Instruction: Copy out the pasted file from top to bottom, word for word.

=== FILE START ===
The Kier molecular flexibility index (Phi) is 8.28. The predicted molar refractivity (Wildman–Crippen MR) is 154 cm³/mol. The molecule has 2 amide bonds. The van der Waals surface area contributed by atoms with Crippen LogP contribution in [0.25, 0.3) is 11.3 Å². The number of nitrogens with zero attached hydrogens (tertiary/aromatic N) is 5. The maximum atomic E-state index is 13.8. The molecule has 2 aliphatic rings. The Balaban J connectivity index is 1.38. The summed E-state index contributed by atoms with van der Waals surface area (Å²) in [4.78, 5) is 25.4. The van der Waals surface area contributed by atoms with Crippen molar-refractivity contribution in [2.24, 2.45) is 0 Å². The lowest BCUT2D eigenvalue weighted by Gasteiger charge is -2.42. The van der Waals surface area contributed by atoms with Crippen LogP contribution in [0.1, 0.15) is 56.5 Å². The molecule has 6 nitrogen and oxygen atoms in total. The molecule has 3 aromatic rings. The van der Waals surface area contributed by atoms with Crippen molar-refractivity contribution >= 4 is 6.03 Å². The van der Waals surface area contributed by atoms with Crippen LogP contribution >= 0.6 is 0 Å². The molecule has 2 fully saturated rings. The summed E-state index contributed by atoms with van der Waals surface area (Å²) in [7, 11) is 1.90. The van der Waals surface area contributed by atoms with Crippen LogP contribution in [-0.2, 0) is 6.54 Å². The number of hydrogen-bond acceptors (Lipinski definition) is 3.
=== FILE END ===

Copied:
The Kier molecular flexibility index (Phi) is 8.28. The predicted molar refractivity (Wildman–Crippen MR) is 154 cm³/mol. The molecule has 2 amide bonds. The van der Waals surface area contributed by atoms with Crippen LogP contribution in [0.25, 0.3) is 11.3 Å². The number of nitrogens with zero attached hydrogens (tertiary/aromatic N) is 5. The maximum atomic E-state index is 13.8. The molecule has 2 aliphatic rings. The Balaban J connectivity index is 1.38. The summed E-state index contributed by atoms with van der Waals surface area (Å²) in [4.78, 5) is 25.4. The van der Waals surface area contributed by atoms with Crippen molar-refractivity contribution in [2.24, 2.45) is 0 Å². The lowest BCUT2D eigenvalue weighted by Gasteiger charge is -2.42. The van der Waals surface area contributed by atoms with Crippen LogP contribution in [0.1, 0.15) is 56.5 Å². The molecule has 6 nitrogen and oxygen atoms in total. The molecule has 3 aromatic rings. The van der Waals surface area contributed by atoms with Crippen molar-refractivity contribution >= 4 is 6.03 Å². The van der Waals surface area contributed by atoms with Crippen LogP contribution >= 0.6 is 0 Å². The molecule has 2 fully saturated rings. The summed E-state index contributed by atoms with van der Waals surface area (Å²) in [7, 11) is 1.90. The van der Waals surface area contributed by atoms with Crippen LogP contribution in [-0.2, 0) is 6.54 Å². The number of hydrogen-bond acceptors (Lipinski definition) is 3.